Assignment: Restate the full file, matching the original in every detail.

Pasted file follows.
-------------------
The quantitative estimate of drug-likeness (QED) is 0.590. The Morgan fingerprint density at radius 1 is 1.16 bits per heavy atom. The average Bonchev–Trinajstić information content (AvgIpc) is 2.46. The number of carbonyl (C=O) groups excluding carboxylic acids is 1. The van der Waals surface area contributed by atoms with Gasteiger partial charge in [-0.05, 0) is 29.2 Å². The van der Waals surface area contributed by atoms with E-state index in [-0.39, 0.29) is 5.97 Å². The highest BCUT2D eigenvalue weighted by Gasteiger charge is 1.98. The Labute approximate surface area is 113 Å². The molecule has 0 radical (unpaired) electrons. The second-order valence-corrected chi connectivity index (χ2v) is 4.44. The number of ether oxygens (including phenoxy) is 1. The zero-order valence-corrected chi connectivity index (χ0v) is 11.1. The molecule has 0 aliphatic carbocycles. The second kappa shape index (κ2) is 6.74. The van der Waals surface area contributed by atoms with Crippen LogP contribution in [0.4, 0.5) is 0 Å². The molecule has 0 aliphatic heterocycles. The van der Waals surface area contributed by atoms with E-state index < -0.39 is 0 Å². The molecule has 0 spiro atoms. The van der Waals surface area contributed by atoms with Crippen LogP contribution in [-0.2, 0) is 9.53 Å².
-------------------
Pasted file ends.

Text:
The quantitative estimate of drug-likeness (QED) is 0.590. The Morgan fingerprint density at radius 1 is 1.16 bits per heavy atom. The average Bonchev–Trinajstić information content (AvgIpc) is 2.46. The number of carbonyl (C=O) groups excluding carboxylic acids is 1. The van der Waals surface area contributed by atoms with Gasteiger partial charge in [-0.05, 0) is 29.2 Å². The van der Waals surface area contributed by atoms with E-state index in [-0.39, 0.29) is 5.97 Å². The highest BCUT2D eigenvalue weighted by Gasteiger charge is 1.98. The Labute approximate surface area is 113 Å². The molecule has 0 radical (unpaired) electrons. The second-order valence-corrected chi connectivity index (χ2v) is 4.44. The number of ether oxygens (including phenoxy) is 1. The zero-order valence-corrected chi connectivity index (χ0v) is 11.1. The molecule has 0 aliphatic carbocycles. The second kappa shape index (κ2) is 6.74. The van der Waals surface area contributed by atoms with Crippen LogP contribution in [0.4, 0.5) is 0 Å². The molecule has 0 aliphatic heterocycles. The van der Waals surface area contributed by atoms with E-state index < -0.39 is 0 Å². The molecule has 0 spiro atoms. The van der Waals surface area contributed by atoms with Crippen LogP contribution in [-0.2, 0) is 9.53 Å².